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Rotator Cuff - want to learn more about it?

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Rotator Cuff

In the human body, the rotator cuff is a functional anatomical unit located in the upper extremity.

Its function os related to the glenohumeral joint, where the muscles of the cuff function both as the executors of the movements of the joint and the stabilization of the joint as well.

Injuries of the rotator cuff interfere with the function of the glenohumeral joint and correspond with inability to perform the movements associated with this joint.

Key Facts
Subscapularis muscle Origin: subscapular fossa
Insertion: lesser tubercle of the humerus
Function: internal rotation of the arm
Teres minor muscle Origin: lateral scapular border
Insertion: greater tubercle of the humerus
Function: external rotation of the arm
Supraspinatus muscle Origin: supraspinatous fossa
Insertion: greater tubercle of the humerus
Function: abduction of the shoulder over 60 degrees
Infraspinatus muscle Origin: infraspinatous fossa
Insertion: greater tubercle of the humerus
Function: external rotation of the arm
General function of the cuff Stabilization and centralization of the humeral head in the glenoid cavity during movements

The following article describes the anatomy, including the origins and insertions, together with the function and pathologies of the rotator cuff.

Origins and insertions

These muscles all originate from the scapula and insert in the humerus.

Recommended video: Rotator cuff muscles
Origins, insertions, innervation and functions of the rotator cuff muscles.

Subscapularis muscle

The subscapularis muscle is very important for the internal rotation of the humerus. It arises from the subscapular fossa and inserts on the lesser tubercle of the humerus.

Teres minor muscle

The teres minor muscle originates from the lateral scapula border and inserts on the greater tubercle of the humerus.

Supraspinatus muscle

The supraspinatus muscle has its origin in the supraspinatous fossa and inserts on the greater tubercle of the humerus – similar to the teres minor muscle.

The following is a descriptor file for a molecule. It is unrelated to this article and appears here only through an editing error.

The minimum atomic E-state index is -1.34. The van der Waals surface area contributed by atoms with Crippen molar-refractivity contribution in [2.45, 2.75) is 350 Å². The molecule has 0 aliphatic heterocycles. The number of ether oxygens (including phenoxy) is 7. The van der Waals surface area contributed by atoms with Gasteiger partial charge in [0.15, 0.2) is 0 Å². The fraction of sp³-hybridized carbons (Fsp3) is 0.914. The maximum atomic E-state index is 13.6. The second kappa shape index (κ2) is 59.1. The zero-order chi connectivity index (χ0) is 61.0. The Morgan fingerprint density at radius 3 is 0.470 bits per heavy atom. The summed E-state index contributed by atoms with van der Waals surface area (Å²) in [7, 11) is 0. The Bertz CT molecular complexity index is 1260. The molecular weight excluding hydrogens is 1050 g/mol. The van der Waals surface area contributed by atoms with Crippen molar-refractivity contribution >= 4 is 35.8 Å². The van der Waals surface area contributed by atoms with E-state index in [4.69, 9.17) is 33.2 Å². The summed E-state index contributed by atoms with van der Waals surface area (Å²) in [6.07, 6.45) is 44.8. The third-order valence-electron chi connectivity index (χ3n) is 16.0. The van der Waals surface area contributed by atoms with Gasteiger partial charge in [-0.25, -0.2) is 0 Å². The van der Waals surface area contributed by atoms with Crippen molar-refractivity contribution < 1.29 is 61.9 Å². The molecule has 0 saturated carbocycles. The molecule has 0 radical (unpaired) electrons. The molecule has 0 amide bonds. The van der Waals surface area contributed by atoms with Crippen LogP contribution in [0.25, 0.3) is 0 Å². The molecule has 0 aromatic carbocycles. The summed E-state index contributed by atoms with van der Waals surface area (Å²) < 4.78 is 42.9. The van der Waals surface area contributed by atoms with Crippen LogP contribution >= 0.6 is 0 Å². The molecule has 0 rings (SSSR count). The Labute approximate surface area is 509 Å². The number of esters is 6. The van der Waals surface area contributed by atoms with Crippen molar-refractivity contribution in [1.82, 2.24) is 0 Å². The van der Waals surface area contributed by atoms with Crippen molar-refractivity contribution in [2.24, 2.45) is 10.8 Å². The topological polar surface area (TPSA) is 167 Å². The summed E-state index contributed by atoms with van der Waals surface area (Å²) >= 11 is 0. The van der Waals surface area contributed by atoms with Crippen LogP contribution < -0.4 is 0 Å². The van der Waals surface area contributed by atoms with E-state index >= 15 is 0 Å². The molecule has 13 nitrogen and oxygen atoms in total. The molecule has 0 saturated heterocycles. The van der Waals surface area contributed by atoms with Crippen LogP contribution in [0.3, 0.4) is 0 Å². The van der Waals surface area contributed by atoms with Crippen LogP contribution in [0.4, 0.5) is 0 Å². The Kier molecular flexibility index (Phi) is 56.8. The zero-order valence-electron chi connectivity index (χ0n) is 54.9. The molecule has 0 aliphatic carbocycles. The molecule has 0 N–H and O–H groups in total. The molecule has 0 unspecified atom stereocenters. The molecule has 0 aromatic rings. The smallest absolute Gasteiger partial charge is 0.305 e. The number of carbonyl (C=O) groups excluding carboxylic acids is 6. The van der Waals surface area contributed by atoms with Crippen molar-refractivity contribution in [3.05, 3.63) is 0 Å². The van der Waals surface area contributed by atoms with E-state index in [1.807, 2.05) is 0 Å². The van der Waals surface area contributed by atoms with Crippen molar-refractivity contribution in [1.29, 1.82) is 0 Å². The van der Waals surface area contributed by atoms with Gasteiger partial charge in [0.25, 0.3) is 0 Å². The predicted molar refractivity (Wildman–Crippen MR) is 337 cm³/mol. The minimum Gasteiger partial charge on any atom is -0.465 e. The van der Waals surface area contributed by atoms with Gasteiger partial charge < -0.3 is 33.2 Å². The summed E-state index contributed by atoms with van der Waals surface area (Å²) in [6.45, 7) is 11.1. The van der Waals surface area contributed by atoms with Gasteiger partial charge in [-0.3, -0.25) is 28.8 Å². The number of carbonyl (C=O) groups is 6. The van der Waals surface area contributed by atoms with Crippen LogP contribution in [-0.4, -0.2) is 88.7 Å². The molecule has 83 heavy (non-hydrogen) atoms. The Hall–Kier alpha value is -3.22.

Infraspinatus muscle

The fourth muscle of the rotator cuff is the infraspinatus muscle. It originates in the infraspinatous fossa of the shoulder blade and inserts on the greater tubercle as well.

Functions

The main function of the rotator cuff is to stabilize and center the humeral head in the joint socket, the glenoid cavity. In addition, the muscles tighten the joint capsule preventing a pinch during shoulder movements.

Certainly the rotator cuff – as the name suggests – plays a major role in the internal and external rotation of the upper arm in the shoulder joint. All the muscles mentioned above fulfill different functions.

The subscapularis muscle is a powerful internal rotator which also supports the upper arm during abduction and adduction. Conversely, the teres minor muscle’s function consists primarily of external rotation, partly retroversion and adduction as well.

The supraspinatus muscle performs abduction of the shoulder, especially abduction over 60 degrees. Finally, the infraspinatus muscle is a strong external rotator and additionally assists in both abduction and adduction.

Clinical aspects

When looking at pathologies of the rotator cuff – as in all joints - one needs to differentiate between degenerative and traumatic lesions. Here are two examples:

An example of a degenerative disease of the rotator cuff is the subacromial impingement syndrome. There the supraspinatus muscle tendon gets impinged at the acromion. This process is commonly caused by a thickened tendon or an inflammation of the overlying bursa leading to an enlargement, thus compressing the subacromial space.

Another possible cause for an impingement is a bony subacromial spur resulting in a narrowing of the nerve with pain. A positive Neer sign when elevating the shoulder above 120 degrees is characteristic in the impingement syndrome.

The rotator cuff tear is an example of a traumatic lesion of the rotator cuff where it comes to a rupture of one or more tendons up to the point of a complete tear of the rotator cuff muscles. Often those ruptures have been preceded by degenerative changes in the rotator cuff. The treatment can be either of conservative or surgical nature (e.g. transosseous fixation), depending on the severity of the rupture and the patient’s age.

Even though the rotator cuff consists only of four muscles, it plays an essential role in the stability and mobility of the most flexible joint in the human body: the shoulder.

Rotator Cuff - want to learn more about it?

Our engaging videos, interactive quizzes, in-depth articles and HD atlas are here to get you top results faster.

Sign up for your free Kenhub account today and join over 852,397 successful anatomy students.

“I would honestly say that Kenhub cut my study time in half.” – Read more. Kim Bengochea Kim Bengochea, Regis University, Denver

Show references

References:

  • Benninghoff/Drenckhahn: Anatomie, Band 1, 16. Auflage, Urban & Fischer Verlag (2003)
  • Berchtold: Chirurgie, 6. Auflage, Elsevier Verlag (2008)
  • Rössler H., Rüther W. [Hrsg.]: Orthopädie und Unfallchirurgie, 19. Auflage, Elsevier Verlag (2005)

Author & Layout:

  • Christopher A. Becker
  • Achudhan Karunaharamoorthy

Illustrators:

  • First Illustration Gallery - Yousun Koh, Paul Kim
  • Second Illustration Gallery - Yousun Koh
  • Third Illustration Gallery - Yousun Koh, Paul Kim
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Related Atlas Images

Muscles of the arm and the shoulder

Main muscles of the upper extremity

Humerus and scapula

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